For many of us, public access to clean drinking water is a gift we take for granted. To celebrate the underappreciated public good, Raumlaborberlin built the Fountain House, a grass-covered wooden structure centered on a small fountain in Montreal. Built for the city's La Biennale de Montreal: L'avenir Festival, the Fountain House is a modern interpretation of a watering hole and provides a variety of interactive ways to observe, play with, and appreciate the public infrastructure of water.
Located at the heart of Montreal on the corner of Sainte Catherine and Clark, the grass-covered Fountain House reactivates a neglected open space in the inner city using a lively spot of color. Raumlaborberlin carved a circle colonnade into the structure’s twelve sides to provide access to the central fountain and to give the large structure a sense of lightness. A flight of stairs leads visitors up to the roof, which offers a 360-degree panoramic view of the city.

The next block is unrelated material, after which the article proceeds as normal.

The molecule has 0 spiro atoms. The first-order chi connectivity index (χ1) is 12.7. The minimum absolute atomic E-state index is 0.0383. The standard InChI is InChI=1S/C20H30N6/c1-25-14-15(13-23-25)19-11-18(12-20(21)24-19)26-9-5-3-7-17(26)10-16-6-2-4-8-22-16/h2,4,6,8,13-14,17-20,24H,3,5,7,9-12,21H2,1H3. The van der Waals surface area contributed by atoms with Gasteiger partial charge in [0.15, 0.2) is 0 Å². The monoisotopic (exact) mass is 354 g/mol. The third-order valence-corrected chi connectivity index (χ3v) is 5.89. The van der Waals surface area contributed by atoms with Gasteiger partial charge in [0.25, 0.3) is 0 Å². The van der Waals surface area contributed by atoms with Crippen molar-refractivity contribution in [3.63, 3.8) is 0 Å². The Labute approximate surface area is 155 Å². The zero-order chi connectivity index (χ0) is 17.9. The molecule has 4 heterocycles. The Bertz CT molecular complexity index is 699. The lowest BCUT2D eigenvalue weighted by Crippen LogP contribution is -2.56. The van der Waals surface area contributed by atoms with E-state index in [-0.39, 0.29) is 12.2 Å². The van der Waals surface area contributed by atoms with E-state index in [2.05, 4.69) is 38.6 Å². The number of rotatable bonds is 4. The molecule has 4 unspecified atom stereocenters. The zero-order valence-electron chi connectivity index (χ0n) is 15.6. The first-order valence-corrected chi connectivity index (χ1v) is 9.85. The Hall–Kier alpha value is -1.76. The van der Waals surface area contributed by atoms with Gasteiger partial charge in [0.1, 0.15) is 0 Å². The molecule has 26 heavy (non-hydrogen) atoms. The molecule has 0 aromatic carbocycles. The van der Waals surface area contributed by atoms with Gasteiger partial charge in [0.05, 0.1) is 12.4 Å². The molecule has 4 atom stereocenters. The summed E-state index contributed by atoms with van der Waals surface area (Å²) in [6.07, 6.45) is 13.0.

A submerged pool sits at the center of the structure and visitors are invited to drink, observe, hear or play with the water. A pump brings water to a small rooftop well, from which a thin and musical stream of water falls to the pool below. Nozzles embedded in the sides of the structure create clouds of mist. The Fountain House also celebrates life with its growing facade, which comprises a thin soil skin planted with grasses and fungi.
Images via Raumlaborberlin